John encourages us to start this school year with a new mindset
For many, the start of school ushers in a welcome shift from summer.
It means reunion with friends, the return of routine and the familiar sights, sounds and smells of the school building. Yes, we may miss the freedom of summer, but it’s certainly a joy to be surrounded by others and in places we feel welcome, are encouraged to learn, and fit in with others.
For many this is a wonderful transition.
For many. But not for all.
Some children, families and teachers are navigating a whole different range of emotions. Back-to-school for some brings back feelings of inadequacy, anxiety, fear, loneliness and dread.
These are arduous emotions many of us remember experiencing. I wrote about struggling with these feelings in the book IN AWE, and those memories briefly return each time I send my own kids out the door this time of year.
35 years ago, I left school on a Friday afternoon in January as an athletic, popular, mischievous fourth-grade boy.
15 months later I returned to school on a March morning as a fifth grader radically different. After being burned, I was seated in a wheelchair, without my fingers, scarred over my entire body, scared about how others would perceive me, and unsure of what school would be like. Would I still have any friends? Would I be able to get from class to class? How would I get my books from my backpack to my locker?
Ultimately, deep down, I wondered: Would I still belong?
After an early morning physical therapy appointment, Mom drove me in our old Mercury station wagon. Leaning back against the red vinyl seat, I sat quietly next to her, terrified about the day ahead of me.
I’d never been wild about going to school. Even before being burned, I had welcomed any excuse to miss school and stay home.
Snow day? Check.
Water-main break at school? Check.
National or religious holiday? Check.
Potential illness? Check!
On that March day, I took a deep breath. The school was around the corner. Could I come up with an excuse to postpone my return?
It was too late. Mom made the turn, school was within sight, my fate of returning to school was sealed. And that’s when I heard the shouts and screams from up the road.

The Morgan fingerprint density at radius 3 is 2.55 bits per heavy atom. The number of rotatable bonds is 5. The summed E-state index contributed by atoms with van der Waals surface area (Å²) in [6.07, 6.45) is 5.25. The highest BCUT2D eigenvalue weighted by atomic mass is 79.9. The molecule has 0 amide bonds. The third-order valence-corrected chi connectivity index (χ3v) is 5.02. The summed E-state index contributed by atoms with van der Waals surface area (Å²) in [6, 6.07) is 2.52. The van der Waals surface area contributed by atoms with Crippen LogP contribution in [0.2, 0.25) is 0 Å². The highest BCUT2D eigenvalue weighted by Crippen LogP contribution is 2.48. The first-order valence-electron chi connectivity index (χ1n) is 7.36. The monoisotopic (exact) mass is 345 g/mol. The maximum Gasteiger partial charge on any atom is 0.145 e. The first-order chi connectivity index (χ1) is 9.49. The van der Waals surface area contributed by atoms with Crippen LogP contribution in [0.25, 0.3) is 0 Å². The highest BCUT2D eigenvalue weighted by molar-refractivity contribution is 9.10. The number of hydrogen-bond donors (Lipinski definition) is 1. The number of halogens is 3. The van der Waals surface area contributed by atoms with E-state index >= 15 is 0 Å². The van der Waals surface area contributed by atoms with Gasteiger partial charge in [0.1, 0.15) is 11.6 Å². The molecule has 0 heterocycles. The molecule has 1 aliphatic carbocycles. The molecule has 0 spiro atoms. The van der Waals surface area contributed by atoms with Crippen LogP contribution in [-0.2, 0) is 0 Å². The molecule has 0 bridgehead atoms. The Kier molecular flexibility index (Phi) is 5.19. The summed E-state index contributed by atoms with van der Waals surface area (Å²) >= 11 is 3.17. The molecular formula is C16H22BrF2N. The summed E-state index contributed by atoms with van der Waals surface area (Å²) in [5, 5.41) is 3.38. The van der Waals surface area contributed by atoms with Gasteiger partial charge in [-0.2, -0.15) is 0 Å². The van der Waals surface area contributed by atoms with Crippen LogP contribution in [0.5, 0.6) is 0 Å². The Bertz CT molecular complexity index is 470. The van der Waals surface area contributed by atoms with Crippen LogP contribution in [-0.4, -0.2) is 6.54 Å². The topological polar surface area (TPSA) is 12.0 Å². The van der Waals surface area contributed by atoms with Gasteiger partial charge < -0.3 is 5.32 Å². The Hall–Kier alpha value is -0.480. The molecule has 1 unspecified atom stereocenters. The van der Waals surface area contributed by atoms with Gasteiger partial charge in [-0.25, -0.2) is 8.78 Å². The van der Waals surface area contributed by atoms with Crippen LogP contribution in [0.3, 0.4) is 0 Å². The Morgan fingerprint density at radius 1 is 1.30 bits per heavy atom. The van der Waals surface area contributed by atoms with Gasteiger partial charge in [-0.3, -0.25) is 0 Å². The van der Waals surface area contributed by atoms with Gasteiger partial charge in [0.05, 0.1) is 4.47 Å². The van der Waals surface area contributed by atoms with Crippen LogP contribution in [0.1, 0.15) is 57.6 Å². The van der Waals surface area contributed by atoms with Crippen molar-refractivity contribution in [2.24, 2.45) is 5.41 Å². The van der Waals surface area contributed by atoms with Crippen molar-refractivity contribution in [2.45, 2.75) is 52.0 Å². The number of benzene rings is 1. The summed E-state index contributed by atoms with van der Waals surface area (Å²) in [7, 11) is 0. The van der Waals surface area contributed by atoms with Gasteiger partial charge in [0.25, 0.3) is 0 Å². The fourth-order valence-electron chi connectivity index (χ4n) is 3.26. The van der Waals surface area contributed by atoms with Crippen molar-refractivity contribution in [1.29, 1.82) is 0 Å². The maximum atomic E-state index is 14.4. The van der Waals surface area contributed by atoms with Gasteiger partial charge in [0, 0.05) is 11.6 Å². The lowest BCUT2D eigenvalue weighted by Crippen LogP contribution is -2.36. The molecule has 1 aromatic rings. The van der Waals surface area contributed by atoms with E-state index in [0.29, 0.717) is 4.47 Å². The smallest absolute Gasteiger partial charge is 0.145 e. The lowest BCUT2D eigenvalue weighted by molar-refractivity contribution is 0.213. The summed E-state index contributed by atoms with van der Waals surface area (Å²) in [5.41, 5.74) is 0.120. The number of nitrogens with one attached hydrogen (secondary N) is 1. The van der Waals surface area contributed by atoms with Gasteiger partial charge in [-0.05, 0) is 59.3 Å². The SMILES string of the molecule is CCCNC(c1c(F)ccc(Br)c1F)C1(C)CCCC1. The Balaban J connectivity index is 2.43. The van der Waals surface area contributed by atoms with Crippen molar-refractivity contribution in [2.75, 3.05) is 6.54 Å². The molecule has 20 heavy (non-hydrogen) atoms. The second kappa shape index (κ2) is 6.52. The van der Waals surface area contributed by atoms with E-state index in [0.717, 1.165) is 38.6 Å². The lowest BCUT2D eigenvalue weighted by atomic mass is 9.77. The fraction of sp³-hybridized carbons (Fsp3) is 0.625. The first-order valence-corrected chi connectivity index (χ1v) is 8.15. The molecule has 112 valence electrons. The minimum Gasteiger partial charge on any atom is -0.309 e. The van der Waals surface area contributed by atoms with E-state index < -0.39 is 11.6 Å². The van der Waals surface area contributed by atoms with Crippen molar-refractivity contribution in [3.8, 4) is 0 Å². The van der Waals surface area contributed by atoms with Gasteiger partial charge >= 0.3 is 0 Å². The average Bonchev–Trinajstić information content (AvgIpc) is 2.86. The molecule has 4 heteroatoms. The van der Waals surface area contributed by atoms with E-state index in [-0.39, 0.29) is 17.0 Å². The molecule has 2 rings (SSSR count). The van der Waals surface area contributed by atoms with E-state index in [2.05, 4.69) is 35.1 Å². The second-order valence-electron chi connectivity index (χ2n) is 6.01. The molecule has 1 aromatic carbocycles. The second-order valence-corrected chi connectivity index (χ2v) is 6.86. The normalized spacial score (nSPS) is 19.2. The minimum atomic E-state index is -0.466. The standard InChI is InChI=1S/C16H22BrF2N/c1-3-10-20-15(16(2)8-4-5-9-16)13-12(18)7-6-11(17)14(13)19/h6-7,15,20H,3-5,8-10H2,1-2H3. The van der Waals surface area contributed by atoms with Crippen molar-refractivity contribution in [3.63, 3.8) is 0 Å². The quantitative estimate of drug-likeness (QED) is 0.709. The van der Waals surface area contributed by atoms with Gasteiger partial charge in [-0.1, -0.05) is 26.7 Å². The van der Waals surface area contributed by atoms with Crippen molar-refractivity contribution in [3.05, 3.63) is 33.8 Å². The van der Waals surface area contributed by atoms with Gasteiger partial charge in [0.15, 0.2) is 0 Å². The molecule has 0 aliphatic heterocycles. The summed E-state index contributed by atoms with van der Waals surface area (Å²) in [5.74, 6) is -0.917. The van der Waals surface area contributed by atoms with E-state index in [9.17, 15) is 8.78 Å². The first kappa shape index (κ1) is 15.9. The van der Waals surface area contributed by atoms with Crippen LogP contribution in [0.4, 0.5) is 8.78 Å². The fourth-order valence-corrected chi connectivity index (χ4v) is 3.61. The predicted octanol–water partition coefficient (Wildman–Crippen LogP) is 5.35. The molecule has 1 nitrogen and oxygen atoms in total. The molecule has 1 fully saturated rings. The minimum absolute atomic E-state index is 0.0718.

Hundreds of students lined both sides of the streets.
Mom slowed down the station wagon, and we crawled toward the school. As we did, kids on both sides of the road shouted welcomes, waved signs and smiled excitedly at me. They were trying to make the little boy who felt he didn’t belong recognize he did.
As we rolled into the parking lot and Mom stopped the car, the cheering got louder. Mom got out, opened my door and helped me out. Being a cool fifth grader, I’m not sure I even looked up or waved to acknowledge the cheers. But I heard them. I was profoundly moved by them. I will never forget them.
As our principal propped open the door into the school, I saw that my classmates lined both sides of the hallway. These were my friends I worried might not accept me back. Being rolled through the welcoming tunnel that formed, tears sprung from my eyes. I felt accepted, embraced, enveloped by love.
Maybe, just maybe, everything was going to be okay.
The welcome didn’t end with that carefully orchestrated morning. It lasted all year as I carefully navigated a new reality. My classmates didn’t look away. They didn’t avoid me. The other kids didn’t mock me; they engaged with me. They said hello, helped me with my books, fought over who got to push my wheelchair, and sat with me at lunch.
I was burned, scarred, broken, and different.
But I was back.
And they let me know it was okay. That I was okay.
Now here’s the thing: we all know some students will show up terrified this year because they have scars and hurts. Some will wear those scars externally, but most will be hidden. They’ll be concerned about acceptance, about friendships and about simply getting through the year. They’ll be dealing with stuff at home that they don’t talk about and no one even knows about. And it’s not just students who might struggle. New families and new teachers will arrive with anxiety wondering how they fit in, wrestling with self-doubt.
That’s when you and I show up. We don’t need a formal parade to make our new students, families and teachers feel welcomed and loved. We just need a heart that remembers what it was like to struggle, what it was like when someone reached out and what it was like to experience that profound impact in our lives.
We have a chance daily to make others feel welcomed and loved. We have an opportunity to remind them that they matter and that their life is a gift. It might, in fact, be the most important thing they learn this school year.
Don’t miss the chance to teach it to them today.
Today is your day.